Dr Bradshaw in his book Cat Sense states that he believes that the domestic cat is able to feel the emotion of jealousy but not grief. He states that, “all that jealousy requires is that the cat merely perceives that another cat is getting more of something than it should”. In an article I wrong years ago, I decided that cats probably grieve, somewhat contradicting Dr Bradshaw’s ideas.
Because of the simplicity of the emotion of jealousy he believes that cats are almost certainly capable of feeling it but not as often as dogs. A lot of cat guardians will be able to recount stories of how their cat companion intervenes when they try and stroke another cat.
As for grief, most people believe, through observation or reading about it on the internet, that the domestic cat is capable of grief because they behave strangely when another cat that they have known disappears. Dr Bradshaw believes that what they actually feel is more likely to be temporary anxiety. This anxiety disappears when traces of the missing cat disappears from the environment.
For example, a mother may search for her kitten for a couple of days or more after the kitten has been moved to a new home. The mother will have a memory of her kitten. She may count the remaining kittens to check that one of them is missing. This is a reflection of what takes place in the wild when a cub goes missing and the mother seeks him as a natural instinct to protect her young until they are independent of her.
But as for domestic cats, the mother cannot recognise the fact that her kitten has gone to a new owner in a new home where he will be well cared for. This is because the domestic cat has experienced nothing like that in her evolutionary history. It doesn’t fit in to the evolution of the North African wildcat and is not therefore in her DNA.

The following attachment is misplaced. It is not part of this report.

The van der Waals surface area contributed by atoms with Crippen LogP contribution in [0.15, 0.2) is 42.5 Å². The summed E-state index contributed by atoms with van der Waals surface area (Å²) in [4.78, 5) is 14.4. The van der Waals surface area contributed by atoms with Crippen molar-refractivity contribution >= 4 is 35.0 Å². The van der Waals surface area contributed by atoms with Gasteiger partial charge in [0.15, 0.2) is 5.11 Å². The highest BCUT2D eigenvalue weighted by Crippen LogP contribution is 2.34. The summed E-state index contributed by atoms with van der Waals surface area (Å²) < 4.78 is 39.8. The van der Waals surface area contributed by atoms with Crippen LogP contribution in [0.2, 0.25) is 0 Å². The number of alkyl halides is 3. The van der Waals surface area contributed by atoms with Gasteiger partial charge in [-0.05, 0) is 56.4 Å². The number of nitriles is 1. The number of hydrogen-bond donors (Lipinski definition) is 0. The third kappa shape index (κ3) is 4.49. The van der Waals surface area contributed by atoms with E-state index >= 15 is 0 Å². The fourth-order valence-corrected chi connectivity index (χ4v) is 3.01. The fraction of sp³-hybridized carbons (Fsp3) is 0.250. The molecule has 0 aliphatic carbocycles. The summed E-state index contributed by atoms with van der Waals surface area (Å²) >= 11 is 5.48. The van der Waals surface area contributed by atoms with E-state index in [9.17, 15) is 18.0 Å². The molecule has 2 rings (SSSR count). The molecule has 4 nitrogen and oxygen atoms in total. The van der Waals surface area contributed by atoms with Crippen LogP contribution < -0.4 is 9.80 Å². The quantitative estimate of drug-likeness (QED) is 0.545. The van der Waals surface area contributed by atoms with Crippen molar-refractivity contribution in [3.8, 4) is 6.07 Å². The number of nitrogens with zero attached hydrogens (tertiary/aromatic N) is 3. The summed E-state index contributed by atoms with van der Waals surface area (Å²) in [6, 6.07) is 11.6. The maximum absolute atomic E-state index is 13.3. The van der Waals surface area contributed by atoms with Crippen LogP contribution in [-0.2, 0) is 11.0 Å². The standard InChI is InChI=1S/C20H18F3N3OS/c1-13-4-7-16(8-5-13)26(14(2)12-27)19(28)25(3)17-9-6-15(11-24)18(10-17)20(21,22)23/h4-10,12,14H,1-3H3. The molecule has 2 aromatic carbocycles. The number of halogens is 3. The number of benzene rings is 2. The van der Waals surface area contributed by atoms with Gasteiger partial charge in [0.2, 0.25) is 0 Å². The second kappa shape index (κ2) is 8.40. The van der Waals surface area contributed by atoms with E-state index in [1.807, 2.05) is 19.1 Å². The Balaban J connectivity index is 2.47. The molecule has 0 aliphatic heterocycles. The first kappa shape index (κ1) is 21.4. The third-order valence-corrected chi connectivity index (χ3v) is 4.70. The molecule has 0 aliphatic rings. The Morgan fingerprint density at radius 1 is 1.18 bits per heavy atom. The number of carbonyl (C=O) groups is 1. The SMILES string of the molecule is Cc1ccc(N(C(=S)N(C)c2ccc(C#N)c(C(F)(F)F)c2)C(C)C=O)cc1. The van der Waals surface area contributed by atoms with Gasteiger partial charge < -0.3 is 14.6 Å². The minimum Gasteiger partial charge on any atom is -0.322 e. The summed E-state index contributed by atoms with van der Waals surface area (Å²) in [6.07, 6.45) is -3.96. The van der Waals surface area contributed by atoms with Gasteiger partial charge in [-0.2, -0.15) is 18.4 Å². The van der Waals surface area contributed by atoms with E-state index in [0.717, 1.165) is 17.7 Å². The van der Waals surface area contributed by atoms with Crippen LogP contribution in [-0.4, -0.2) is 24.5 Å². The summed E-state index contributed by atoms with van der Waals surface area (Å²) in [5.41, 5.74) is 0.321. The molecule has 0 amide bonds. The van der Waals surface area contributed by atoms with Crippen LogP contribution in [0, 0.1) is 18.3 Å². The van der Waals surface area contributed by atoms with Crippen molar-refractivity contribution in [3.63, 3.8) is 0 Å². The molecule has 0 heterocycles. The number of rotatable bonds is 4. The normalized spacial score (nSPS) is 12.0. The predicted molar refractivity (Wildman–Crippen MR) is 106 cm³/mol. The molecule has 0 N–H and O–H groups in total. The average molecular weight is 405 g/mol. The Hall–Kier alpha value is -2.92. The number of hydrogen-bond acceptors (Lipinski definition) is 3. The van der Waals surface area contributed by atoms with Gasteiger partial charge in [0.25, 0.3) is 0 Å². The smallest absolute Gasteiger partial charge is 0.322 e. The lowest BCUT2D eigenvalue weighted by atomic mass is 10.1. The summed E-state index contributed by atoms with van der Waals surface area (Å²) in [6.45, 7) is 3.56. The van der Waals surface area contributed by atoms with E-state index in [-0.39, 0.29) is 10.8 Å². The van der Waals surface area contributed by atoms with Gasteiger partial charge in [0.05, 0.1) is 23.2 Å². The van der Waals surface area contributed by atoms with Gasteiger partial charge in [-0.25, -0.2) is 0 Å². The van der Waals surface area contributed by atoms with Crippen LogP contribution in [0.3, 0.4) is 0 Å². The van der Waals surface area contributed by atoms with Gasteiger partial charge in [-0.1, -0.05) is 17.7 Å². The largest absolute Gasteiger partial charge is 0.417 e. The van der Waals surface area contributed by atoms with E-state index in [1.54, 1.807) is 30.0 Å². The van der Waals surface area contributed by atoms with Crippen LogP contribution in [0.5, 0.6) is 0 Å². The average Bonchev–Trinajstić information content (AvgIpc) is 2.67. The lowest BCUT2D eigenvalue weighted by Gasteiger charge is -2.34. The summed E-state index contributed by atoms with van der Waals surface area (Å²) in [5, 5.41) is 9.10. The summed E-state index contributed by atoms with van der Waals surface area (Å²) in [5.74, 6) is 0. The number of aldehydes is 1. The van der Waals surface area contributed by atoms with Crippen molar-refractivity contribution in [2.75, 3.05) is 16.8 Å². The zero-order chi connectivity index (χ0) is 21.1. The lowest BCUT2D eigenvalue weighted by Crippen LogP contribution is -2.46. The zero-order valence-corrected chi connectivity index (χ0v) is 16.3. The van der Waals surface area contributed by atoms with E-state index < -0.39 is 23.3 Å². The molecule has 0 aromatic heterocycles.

While the mother is reminded of the missing kitten, partly because there will be lingering cues of his presence such as scent; once the kitten’s scent has faded to the point where the mother can not longer detect it, Dr Bradshaw believes that at that stage the mother probably forgets all about the departed kitten. As long as she can still smell her kitten she may feel the natural anxiety that that engenders and which drives her to continue to search. However, this is not the emotion of grief.
The theory may not please many cat guardians. You may disagree with it. It does not refer to the situation where cats are close buddies and one of them dies. You may have read about what to all intense and purposes appears to be grieving under these circumstances. We aren’t sure, to be honest, whether cats can and do grieve.
Jackson Galaxy believes cats feel grief but have a better ability than people to move on and therefore get over it much faster. This is taking the middle ground and it’s an idea which I like.
Associated: Articles tagged “cat emotions”.
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